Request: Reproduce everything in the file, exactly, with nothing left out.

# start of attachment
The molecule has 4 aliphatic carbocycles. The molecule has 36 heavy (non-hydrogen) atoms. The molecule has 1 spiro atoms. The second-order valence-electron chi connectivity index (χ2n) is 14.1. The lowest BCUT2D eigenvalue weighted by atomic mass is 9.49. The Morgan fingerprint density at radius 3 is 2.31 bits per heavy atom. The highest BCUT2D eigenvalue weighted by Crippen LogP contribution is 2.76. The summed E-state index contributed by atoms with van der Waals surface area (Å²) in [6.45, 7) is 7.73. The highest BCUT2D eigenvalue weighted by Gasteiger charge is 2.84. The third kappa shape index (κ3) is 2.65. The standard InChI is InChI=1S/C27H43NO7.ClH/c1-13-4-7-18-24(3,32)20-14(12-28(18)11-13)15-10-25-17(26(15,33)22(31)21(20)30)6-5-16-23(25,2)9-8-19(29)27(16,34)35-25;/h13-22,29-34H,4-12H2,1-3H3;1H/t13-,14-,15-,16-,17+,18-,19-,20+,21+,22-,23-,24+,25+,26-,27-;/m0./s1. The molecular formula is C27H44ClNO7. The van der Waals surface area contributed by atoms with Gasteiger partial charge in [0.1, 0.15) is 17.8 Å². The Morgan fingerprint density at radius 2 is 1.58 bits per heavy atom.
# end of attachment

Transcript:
The molecule has 4 aliphatic carbocycles. The molecule has 36 heavy (non-hydrogen) atoms. The molecule has 1 spiro atoms. The second-order valence-electron chi connectivity index (χ2n) is 14.1. The lowest BCUT2D eigenvalue weighted by atomic mass is 9.49. The Morgan fingerprint density at radius 3 is 2.31 bits per heavy atom. The highest BCUT2D eigenvalue weighted by Crippen LogP contribution is 2.76. The summed E-state index contributed by atoms with van der Waals surface area (Å²) in [6.45, 7) is 7.73. The highest BCUT2D eigenvalue weighted by Gasteiger charge is 2.84. The third kappa shape index (κ3) is 2.65. The standard InChI is InChI=1S/C27H43NO7.ClH/c1-13-4-7-18-24(3,32)20-14(12-28(18)11-13)15-10-25-17(26(15,33)22(31)21(20)30)6-5-16-23(25,2)9-8-19(29)27(16,34)35-25;/h13-22,29-34H,4-12H2,1-3H3;1H/t13-,14-,15-,16-,17+,18-,19-,20+,21+,22-,23-,24+,25+,26-,27-;/m0./s1. The molecular formula is C27H44ClNO7. The van der Waals surface area contributed by atoms with Gasteiger partial charge in [0.1, 0.15) is 17.8 Å². The Morgan fingerprint density at radius 2 is 1.58 bits per heavy atom.